Hell's Kitchen, New York. A private investigator named Jessica Jones makes her living from exposing cheating spouses, whilst trying to play down her former life as a superhero (due to being endowed with super strength). This becomes impossible when her former nemesis, Kilgrave, returns to New York. Kilgrave has the ability to control minds, making him a near-unbeatable foe. To defeat Kilgrave, Jones will need to call upon allies, her powers and confront her own motivations.
Jessica Jones is the second in a series of collaborations between Marvel and Netflix, following on from Daredevil and due to be followed by Luke Cage, Iron Fist and culminating in The Defenders, which will unite the four heroes into their own team. For that reason it might stand to reason that viewers should be expecting Jessica Jones to be an action pulp thriller, stylish but ultimately fitting into the "conflicted hero" mould pioneered by Daredevil. However, the show has absolutely no problem with going in a completely different direction.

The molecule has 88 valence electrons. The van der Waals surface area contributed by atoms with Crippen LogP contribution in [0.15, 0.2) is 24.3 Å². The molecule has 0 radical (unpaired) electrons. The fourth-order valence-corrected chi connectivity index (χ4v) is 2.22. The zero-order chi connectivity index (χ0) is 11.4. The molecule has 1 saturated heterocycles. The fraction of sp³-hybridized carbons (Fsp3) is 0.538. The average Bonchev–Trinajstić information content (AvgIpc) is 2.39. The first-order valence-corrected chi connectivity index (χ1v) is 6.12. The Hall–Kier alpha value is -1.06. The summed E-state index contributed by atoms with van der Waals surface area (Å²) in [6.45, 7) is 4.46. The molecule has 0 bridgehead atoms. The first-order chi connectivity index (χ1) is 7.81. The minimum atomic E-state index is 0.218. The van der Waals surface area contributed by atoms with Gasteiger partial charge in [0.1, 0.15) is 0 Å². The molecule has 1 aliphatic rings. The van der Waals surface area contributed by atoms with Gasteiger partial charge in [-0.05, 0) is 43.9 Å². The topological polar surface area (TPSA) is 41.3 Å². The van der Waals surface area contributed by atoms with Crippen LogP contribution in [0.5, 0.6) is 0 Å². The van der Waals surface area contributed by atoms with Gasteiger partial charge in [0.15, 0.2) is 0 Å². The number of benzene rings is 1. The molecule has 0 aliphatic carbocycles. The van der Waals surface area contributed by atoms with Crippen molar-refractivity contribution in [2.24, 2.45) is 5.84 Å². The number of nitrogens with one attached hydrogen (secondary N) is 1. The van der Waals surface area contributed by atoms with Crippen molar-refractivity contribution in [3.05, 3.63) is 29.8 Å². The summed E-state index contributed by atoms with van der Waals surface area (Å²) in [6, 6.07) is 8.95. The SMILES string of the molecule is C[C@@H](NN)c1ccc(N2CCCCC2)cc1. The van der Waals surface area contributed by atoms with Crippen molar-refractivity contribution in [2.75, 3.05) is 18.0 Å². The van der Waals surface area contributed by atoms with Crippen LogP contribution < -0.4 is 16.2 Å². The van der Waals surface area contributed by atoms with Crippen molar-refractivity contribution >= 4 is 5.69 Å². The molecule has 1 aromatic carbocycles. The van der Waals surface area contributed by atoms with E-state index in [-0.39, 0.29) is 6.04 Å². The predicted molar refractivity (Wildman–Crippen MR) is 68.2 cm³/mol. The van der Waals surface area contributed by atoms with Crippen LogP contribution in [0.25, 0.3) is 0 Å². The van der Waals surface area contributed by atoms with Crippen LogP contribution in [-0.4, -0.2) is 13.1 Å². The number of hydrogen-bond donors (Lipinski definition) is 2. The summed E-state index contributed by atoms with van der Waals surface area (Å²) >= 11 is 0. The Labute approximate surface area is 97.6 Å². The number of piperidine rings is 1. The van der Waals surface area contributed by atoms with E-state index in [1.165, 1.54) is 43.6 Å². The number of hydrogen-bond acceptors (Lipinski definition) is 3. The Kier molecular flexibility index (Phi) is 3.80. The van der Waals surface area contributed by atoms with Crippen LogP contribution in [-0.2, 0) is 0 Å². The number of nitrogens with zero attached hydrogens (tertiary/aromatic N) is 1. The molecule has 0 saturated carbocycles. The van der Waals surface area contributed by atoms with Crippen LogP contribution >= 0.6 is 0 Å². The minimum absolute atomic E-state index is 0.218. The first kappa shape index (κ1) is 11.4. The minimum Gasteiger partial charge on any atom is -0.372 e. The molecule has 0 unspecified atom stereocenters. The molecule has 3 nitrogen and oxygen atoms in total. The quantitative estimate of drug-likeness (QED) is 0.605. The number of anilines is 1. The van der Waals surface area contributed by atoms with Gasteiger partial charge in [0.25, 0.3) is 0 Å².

Jessica Jones opens as a standard procedural, with Jones (Krysten Ritter) investigating yet another case of infidelity and running into Luke Cage (Mike Colter), a barman who also has superpowers. Jones and Cage's initially firery romance becomes problematic when Jones discovers that she was inadvertently responsible for a tragedy in Cage's life, one forced upon her by Kilgrave (David Tennant), a monstrous and egotistical man with the power to control minds. When Kilgrave returns to New York, intent on winning Jessica's heart and soul, Jessica at first wants to flee but then decides to stay and face her abuser. Given the utter formidable nature of his powers this proves to be a herculean task which forces the normally independent Jessica to call upon various friends and allies for help.